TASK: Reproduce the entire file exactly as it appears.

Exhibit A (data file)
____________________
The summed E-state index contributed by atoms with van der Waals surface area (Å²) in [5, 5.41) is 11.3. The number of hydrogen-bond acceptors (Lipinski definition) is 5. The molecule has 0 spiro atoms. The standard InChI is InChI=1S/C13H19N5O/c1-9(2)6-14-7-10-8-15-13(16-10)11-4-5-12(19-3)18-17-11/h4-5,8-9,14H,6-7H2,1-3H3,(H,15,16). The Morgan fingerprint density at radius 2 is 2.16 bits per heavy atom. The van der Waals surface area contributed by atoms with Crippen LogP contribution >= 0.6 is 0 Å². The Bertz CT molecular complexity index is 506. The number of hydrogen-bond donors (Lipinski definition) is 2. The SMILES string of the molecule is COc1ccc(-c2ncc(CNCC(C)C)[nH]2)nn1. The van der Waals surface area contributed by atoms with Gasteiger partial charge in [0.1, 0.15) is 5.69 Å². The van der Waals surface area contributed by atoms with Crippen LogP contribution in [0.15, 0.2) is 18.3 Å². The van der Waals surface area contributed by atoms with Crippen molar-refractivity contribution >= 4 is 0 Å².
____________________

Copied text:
The summed E-state index contributed by atoms with van der Waals surface area (Å²) in [5, 5.41) is 11.3. The number of hydrogen-bond acceptors (Lipinski definition) is 5. The molecule has 0 spiro atoms. The standard InChI is InChI=1S/C13H19N5O/c1-9(2)6-14-7-10-8-15-13(16-10)11-4-5-12(19-3)18-17-11/h4-5,8-9,14H,6-7H2,1-3H3,(H,15,16). The Morgan fingerprint density at radius 2 is 2.16 bits per heavy atom. The van der Waals surface area contributed by atoms with Crippen LogP contribution >= 0.6 is 0 Å². The Bertz CT molecular complexity index is 506. The number of hydrogen-bond donors (Lipinski definition) is 2. The SMILES string of the molecule is COc1ccc(-c2ncc(CNCC(C)C)[nH]2)nn1. The van der Waals surface area contributed by atoms with Gasteiger partial charge in [0.1, 0.15) is 5.69 Å². The van der Waals surface area contributed by atoms with Crippen LogP contribution in [0.15, 0.2) is 18.3 Å². The van der Waals surface area contributed by atoms with Crippen molar-refractivity contribution >= 4 is 0 Å².